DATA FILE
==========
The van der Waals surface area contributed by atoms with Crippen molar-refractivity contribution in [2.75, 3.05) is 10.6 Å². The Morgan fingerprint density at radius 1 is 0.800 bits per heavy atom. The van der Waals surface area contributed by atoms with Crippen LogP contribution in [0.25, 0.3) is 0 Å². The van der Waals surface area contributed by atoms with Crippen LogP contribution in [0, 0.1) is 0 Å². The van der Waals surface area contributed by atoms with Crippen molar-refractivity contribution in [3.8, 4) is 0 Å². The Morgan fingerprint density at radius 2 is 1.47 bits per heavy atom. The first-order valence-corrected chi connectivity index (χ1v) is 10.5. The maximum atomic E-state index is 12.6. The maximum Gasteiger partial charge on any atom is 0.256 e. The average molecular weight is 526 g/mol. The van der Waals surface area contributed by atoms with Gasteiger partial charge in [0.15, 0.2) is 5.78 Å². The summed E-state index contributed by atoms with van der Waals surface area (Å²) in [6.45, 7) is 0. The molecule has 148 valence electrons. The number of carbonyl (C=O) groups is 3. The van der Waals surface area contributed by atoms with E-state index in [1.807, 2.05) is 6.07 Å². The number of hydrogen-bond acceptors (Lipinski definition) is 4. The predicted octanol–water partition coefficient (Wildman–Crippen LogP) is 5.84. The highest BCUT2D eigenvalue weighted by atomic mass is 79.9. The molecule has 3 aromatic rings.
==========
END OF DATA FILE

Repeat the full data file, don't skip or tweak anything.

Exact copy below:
The van der Waals surface area contributed by atoms with Crippen molar-refractivity contribution in [2.75, 3.05) is 10.6 Å². The Morgan fingerprint density at radius 1 is 0.800 bits per heavy atom. The van der Waals surface area contributed by atoms with Crippen LogP contribution in [0.25, 0.3) is 0 Å². The van der Waals surface area contributed by atoms with Crippen LogP contribution in [0, 0.1) is 0 Å². The van der Waals surface area contributed by atoms with Crippen molar-refractivity contribution in [3.8, 4) is 0 Å². The Morgan fingerprint density at radius 2 is 1.47 bits per heavy atom. The first-order valence-corrected chi connectivity index (χ1v) is 10.5. The maximum atomic E-state index is 12.6. The maximum Gasteiger partial charge on any atom is 0.256 e. The average molecular weight is 526 g/mol. The van der Waals surface area contributed by atoms with Gasteiger partial charge in [0.15, 0.2) is 5.78 Å². The summed E-state index contributed by atoms with van der Waals surface area (Å²) in [6.45, 7) is 0. The molecule has 148 valence electrons. The number of carbonyl (C=O) groups is 3. The van der Waals surface area contributed by atoms with E-state index in [1.807, 2.05) is 6.07 Å². The number of hydrogen-bond acceptors (Lipinski definition) is 4. The predicted octanol–water partition coefficient (Wildman–Crippen LogP) is 5.84. The highest BCUT2D eigenvalue weighted by atomic mass is 79.9. The molecule has 3 aromatic rings.